The memory 510 may be also be configured with other programs (not shown) unrelated to the invention and/or with an operating system (not shown) that performs several functions well known in the art when executed by the CPU 505. By way of example, the operating system may be Microsoft Windows™, Unix™, Linux™, an Apple Computers™ operating system, or other operating system. The choice of operating system, and even to the use of an operating system, is not critical to the invention.

The I/O device(s) 525 may include one or more input/output devices that allow data to be received and/or transmitted by the system 500. For example, the I/O device 525 may include one or more input devices, such as a keyboard, touch screen, mouse, and the like, that enable data to be input from a user. Further, the I/O device 525 may include one or more output devices, such as a display screen, a CRT monitor, an LCD monitor, a plasma display, a printer, speaker devices, and the like, that enable data to be output or presented to a user. The I/O device 525 may also include one or more digital and/or analog communication input/output devices, such as network cards and USB cards and the like, that allow the computing system 500 to communicate, for example, digitally, with other machines and devices, including via the network 535. Other configurations and/or numbers of input and/or output devices may be incorporated in the I/O device 525.

In the implementation shown, the system 500 is connected to the network 535 (such as the Internet, a private network, a virtual private network, a cellular network or other network or combination of these), which may in turn be connected to various systems and computing machines (not shown), such as servers, personal computers, laptop computers, client devices, etc. In general, the system 500 may input data from external machines and devices and output data to external machines and devices via the network 535.

In the exemplary implementation shown in FIG. 5, the repository 530 is a standalone data storage external to system 500, such as a standalone database. In other implementations, the repository 530 may be hosted by the system 500. In various implementations, the repository 530 may manage and store data used to implement systems and methods consistent with the invention. For example, the repository 530 may manage and store data structures that implement the cloak index table 235, that contain the audit logs of the MA 210 and/or the CLA 230, and the like.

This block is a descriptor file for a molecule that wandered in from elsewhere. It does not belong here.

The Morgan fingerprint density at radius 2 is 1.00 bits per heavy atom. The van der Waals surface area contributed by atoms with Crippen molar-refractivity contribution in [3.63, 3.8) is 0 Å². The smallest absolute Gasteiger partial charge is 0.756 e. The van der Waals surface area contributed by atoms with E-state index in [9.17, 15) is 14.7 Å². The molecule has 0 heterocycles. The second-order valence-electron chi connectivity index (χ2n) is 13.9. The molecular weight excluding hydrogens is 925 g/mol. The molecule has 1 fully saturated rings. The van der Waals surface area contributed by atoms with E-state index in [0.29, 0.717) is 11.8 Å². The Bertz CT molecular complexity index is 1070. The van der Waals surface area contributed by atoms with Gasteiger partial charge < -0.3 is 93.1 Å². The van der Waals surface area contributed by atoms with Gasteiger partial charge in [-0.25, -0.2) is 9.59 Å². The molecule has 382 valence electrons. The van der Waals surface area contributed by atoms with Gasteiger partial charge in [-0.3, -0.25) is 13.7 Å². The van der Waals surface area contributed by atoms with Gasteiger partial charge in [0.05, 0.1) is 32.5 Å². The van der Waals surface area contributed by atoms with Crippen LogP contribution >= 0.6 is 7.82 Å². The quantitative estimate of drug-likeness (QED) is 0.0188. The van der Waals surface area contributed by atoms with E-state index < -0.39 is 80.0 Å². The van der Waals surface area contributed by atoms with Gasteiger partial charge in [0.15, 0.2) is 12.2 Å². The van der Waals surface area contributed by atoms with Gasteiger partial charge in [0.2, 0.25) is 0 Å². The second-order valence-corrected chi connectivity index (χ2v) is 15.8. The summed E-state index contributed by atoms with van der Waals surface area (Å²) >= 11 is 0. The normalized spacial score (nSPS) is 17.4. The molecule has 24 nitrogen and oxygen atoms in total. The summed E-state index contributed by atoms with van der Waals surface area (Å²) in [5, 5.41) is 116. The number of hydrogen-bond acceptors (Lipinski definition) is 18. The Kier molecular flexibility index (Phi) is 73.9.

The repository 530 may comprise one or more databases that store information and are accessed and/or managed through the system 500. By way of example, the repository 530 may be an Oracle™ database, a Sybase™ database, or other relational database. Systems and methods consistent with the invention, however, are not limited to separate data structures or databases or particular types of databases, or even to the use of a database or data structure.

One of ordinary skill will recognize that the components and implementation details of the system in FIG. 5 are examples presented for conciseness and clarity of explanation. Other components and implementation details may be used.

Although the foregoing description uses specific examples of computerized devices in the V2X environment 110, such as vehicles, OBUs, ECUs, and RSUs, for clarity of explanation, the invention is not limited to those specific examples. Various implementations consistent with the invention may be used with and for a wide variety of computerized devices, including IoT devices, and additional examples include medical device (e.g., dialysis machines, infusion pumps, etc.); robots; drones; autonomous vehicles; and wireless communication modules (e.g., embedded Universal Integrated Circuit Cards (eUICC)), among others.

Other implementations of the invention will be apparent to those skilled in the art from consideration of the specification and practice of the invention disclosed herein. It is intended that the specification and examples be considered as exemplary only, with a true scope of the invention being indicated by the claims below.

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Citation

Patents Cited in This Cited by
Title Current Assignee Application Date Publication Date
System and Method for Certificate Selection in Vehicle-to-Vehicle Applications to Enhance Privacy ETAS EMBEDDED SYSTEMS CANADA INC. 19 January 2017 03 August 2017
Method for distributing a list of certificate revocations in a vanet THE BOARD OF TRUSTEES OF THE UNIVERSITY OF ILLINOIS,THE BOARD OF TRUSTEES, UNIVERSITY OF ILLINOIS AT URBANA-CHAMPAIGN,TOYOTA JIDOSHA KABUSHIKI KAISHA 11 April 2008 15 October 2009